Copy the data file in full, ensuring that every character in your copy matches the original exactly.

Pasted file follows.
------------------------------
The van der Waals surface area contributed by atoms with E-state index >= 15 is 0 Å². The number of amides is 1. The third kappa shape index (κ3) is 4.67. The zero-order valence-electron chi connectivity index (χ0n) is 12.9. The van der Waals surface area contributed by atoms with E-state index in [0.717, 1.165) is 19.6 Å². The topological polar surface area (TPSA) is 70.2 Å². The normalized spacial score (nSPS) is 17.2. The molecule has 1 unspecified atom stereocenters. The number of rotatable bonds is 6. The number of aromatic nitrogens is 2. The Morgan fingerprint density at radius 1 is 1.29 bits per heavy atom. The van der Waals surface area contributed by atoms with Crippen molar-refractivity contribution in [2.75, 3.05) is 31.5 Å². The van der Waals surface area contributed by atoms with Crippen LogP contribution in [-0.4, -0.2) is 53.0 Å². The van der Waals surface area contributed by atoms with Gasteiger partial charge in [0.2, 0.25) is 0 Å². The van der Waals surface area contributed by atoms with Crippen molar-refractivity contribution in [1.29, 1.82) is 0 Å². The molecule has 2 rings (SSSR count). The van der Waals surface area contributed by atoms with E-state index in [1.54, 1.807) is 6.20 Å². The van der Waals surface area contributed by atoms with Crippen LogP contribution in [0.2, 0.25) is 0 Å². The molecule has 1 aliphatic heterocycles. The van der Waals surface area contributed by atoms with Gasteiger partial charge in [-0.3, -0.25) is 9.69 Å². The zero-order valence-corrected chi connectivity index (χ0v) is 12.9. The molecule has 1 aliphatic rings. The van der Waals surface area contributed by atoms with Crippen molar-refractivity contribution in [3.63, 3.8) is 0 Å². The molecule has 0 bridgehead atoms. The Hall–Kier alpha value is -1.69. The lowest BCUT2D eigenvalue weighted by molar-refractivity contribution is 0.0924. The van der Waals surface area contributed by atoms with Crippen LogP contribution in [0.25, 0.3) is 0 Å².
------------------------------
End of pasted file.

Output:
The van der Waals surface area contributed by atoms with E-state index >= 15 is 0 Å². The number of amides is 1. The third kappa shape index (κ3) is 4.67. The zero-order valence-electron chi connectivity index (χ0n) is 12.9. The van der Waals surface area contributed by atoms with E-state index in [0.717, 1.165) is 19.6 Å². The topological polar surface area (TPSA) is 70.2 Å². The normalized spacial score (nSPS) is 17.2. The molecule has 1 unspecified atom stereocenters. The number of rotatable bonds is 6. The number of aromatic nitrogens is 2. The Morgan fingerprint density at radius 1 is 1.29 bits per heavy atom. The van der Waals surface area contributed by atoms with Crippen molar-refractivity contribution in [2.75, 3.05) is 31.5 Å². The van der Waals surface area contributed by atoms with Crippen LogP contribution in [-0.4, -0.2) is 53.0 Å². The van der Waals surface area contributed by atoms with Gasteiger partial charge in [0.2, 0.25) is 0 Å². The van der Waals surface area contributed by atoms with Crippen molar-refractivity contribution in [1.29, 1.82) is 0 Å². The molecule has 2 rings (SSSR count). The van der Waals surface area contributed by atoms with E-state index in [1.54, 1.807) is 6.20 Å². The van der Waals surface area contributed by atoms with Crippen LogP contribution in [0.2, 0.25) is 0 Å². The molecule has 1 aliphatic heterocycles. The van der Waals surface area contributed by atoms with Gasteiger partial charge in [-0.3, -0.25) is 9.69 Å². The zero-order valence-corrected chi connectivity index (χ0v) is 12.9. The molecule has 1 aliphatic rings. The van der Waals surface area contributed by atoms with Crippen molar-refractivity contribution in [3.63, 3.8) is 0 Å². The molecule has 0 bridgehead atoms. The Hall–Kier alpha value is -1.69. The lowest BCUT2D eigenvalue weighted by molar-refractivity contribution is 0.0924. The van der Waals surface area contributed by atoms with Crippen LogP contribution in [0.25, 0.3) is 0 Å².